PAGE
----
We Use Math and Grammar Rules – They Don’t Use Us!

I got engaged in a twitter fight about grammar with Chiew from @aClilToClimb. Yes, I’m the math mom, but my college minor is English. And I tend to be a sharpie carrying, sign correcting, grammar vigilante.

I complained that Twitter has the link “Who To Follow” when it should be “Whom To Follow.” Here’s an excerpt from the fight:

The fight raged on.

This guy was so adamant that you could use “who” as the object in a sentence (clearly wrong), and just wouldn’t let it go. After quite a few tweets I got curious. “What’s this guy’s deal? All he has to do is pull out the Little Brown Handbook and read it in plain black and white.”

So I went and looked at his site. Holy cow! He’s a grammar blogger!

I couldn’t find his “About” page, but from what I could gather in his fervor in our twitter fight, he’s trying to do for grammar what I’m trying to do for math. Demystify, take away the “have to” rules, and make it accessible, acceptable and appreciated by everyone.

We make the rules!

The rules of grammar, like the rules of math, are created by humans and used by humans. They are changeable.

Of course the difference is that, in grammar, if you deviate slightly from the rules that others follow, you’ll most likely be understood. In math, you really have to define how you’re using things before you begin to work.

For instance, if I wanted to have a conversation with someone about a new way of adding fractions I was inventing, I could totally do it. As long as I started the conversation with, “Here’s how we are going to talk about adding fractions for the next hour…”

Make it your own!

Teaching math and teaching grammar are two of the fundamental things we do for our children. And neither should be hard, creepy or frustrating. They should be a normal, natural flow of who we are as people.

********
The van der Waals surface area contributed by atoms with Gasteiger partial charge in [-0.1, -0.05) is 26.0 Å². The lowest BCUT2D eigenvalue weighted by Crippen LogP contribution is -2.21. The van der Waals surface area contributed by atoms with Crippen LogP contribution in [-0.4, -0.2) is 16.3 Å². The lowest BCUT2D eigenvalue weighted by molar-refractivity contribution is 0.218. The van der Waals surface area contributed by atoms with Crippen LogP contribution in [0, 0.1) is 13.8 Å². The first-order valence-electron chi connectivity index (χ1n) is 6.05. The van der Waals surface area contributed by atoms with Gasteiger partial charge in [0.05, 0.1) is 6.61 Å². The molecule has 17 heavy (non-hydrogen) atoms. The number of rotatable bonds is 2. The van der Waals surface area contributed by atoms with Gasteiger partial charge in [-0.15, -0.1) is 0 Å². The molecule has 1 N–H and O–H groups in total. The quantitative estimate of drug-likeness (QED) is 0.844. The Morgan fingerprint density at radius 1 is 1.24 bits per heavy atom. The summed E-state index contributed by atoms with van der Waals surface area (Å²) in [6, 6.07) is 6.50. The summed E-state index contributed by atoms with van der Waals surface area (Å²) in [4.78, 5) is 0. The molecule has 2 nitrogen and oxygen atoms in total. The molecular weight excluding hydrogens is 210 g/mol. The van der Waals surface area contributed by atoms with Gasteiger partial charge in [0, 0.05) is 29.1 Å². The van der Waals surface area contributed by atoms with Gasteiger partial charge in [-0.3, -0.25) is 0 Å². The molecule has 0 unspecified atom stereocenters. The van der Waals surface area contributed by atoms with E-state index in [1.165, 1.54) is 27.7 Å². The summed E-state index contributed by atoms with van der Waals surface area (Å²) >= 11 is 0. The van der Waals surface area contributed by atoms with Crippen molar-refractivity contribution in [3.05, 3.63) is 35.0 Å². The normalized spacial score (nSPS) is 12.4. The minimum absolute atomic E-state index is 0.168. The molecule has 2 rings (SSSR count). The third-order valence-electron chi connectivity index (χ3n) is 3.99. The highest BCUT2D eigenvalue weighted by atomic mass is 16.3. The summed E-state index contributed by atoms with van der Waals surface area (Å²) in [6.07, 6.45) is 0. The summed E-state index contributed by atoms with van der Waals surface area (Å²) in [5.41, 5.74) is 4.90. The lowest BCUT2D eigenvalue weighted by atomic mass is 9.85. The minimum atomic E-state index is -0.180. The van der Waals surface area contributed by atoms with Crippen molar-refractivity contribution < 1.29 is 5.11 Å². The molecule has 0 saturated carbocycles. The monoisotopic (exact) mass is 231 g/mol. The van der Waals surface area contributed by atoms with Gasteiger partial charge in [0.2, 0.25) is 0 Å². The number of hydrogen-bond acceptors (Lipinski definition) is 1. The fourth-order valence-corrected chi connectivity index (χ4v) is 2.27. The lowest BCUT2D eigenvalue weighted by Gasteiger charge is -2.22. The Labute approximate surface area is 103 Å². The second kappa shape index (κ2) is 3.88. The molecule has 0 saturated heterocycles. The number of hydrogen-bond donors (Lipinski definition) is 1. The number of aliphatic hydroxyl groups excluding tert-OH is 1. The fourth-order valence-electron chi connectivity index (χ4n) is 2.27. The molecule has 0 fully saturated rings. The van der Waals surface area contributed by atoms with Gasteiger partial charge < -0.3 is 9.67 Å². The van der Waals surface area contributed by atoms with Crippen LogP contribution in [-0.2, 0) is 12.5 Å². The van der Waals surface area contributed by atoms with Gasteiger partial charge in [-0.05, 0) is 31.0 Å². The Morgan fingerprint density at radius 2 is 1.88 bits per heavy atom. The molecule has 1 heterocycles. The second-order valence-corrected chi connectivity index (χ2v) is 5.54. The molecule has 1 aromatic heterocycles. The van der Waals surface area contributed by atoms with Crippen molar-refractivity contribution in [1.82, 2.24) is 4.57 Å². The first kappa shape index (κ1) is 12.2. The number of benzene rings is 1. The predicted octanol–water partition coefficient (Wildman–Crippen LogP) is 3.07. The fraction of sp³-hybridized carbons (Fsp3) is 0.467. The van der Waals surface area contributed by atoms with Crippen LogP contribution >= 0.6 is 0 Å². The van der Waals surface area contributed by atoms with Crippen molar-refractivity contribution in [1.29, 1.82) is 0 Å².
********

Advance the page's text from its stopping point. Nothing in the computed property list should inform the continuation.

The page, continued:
Another great math mom says, “Make math your own, to make your own math.” I’d bet Chiew would say something similar for grammar.

And for this, I respect him. </fight>

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6 Responses to We Use Math and Grammar Rules – They Don’t Use Us!

  1. I’m glad, mom, that it’s just a Twitter fight! I’d hate to be in the same ring with you! 😉 The thing is that there is a lot of difference, sometimes, between spoken and written English. There is also a clear boundary between what is acceptable and what isn’t. For example, ‘To who shall I write’ is not acceptable, just as ‘She don’t love me’ isn’t. Both can be heard, however, more often than they ought to be.

    I quote from Cambridge Grammar of English (Carter/McCarthy) 205: “Who can be used in both subject and object forms. Whom is used in object forms and following prepositions in more formal contexts”. An example given: Who did the prime minister promote to the cabinet?

    • Thanks so much for the engaging interaction. It was a joy!

      And thanks for the information. I might continue to say “whom” but I will know in my heart that it’s okay for others to say “who.”

  2. I’ve always had difficulties with “who” and “whom” usage, but I do have to say your way sounds right to me. I think it’s great, though, that the man is a grammar blogger! And you unknowingly got into a grammar fight with him. Sounds like somethign I’d get myself into!

    • After I realized that he was a grammar blogger, I really felt like I knew the other side of the coin. I often wondered what people thought when I went nuts rallying against a math topic that is typically known as absolute fact. Now I know.

      Thanks for your comment, Erin!

  3. This is basically an argument about whether grammar should be descriptive or prescriptive. You will hear people say “It was me what done it,” in the street in the UK… you’d probably lose street-cred points, or get beaten up badly, if you said “It was I who did it.” Spoken language has a different grammar/usage from written language too, aside from any ethnic/class use. “To boldly split the infinitive” and not to use no double negatives, etc., were impositions from the Latinists three or four centuries ago (“neither… nor” is a double negative, after all!) = prescriptive. I was schooled during the days of prescriptive English grammar, however, insisting on prescribing some types of language use can give the impression of being ‘overly stuffy’ or pedantic, rather than treating it as a means of communication. It all comes down to the impression you want to create, I suppose, and whom one would wish to impress!

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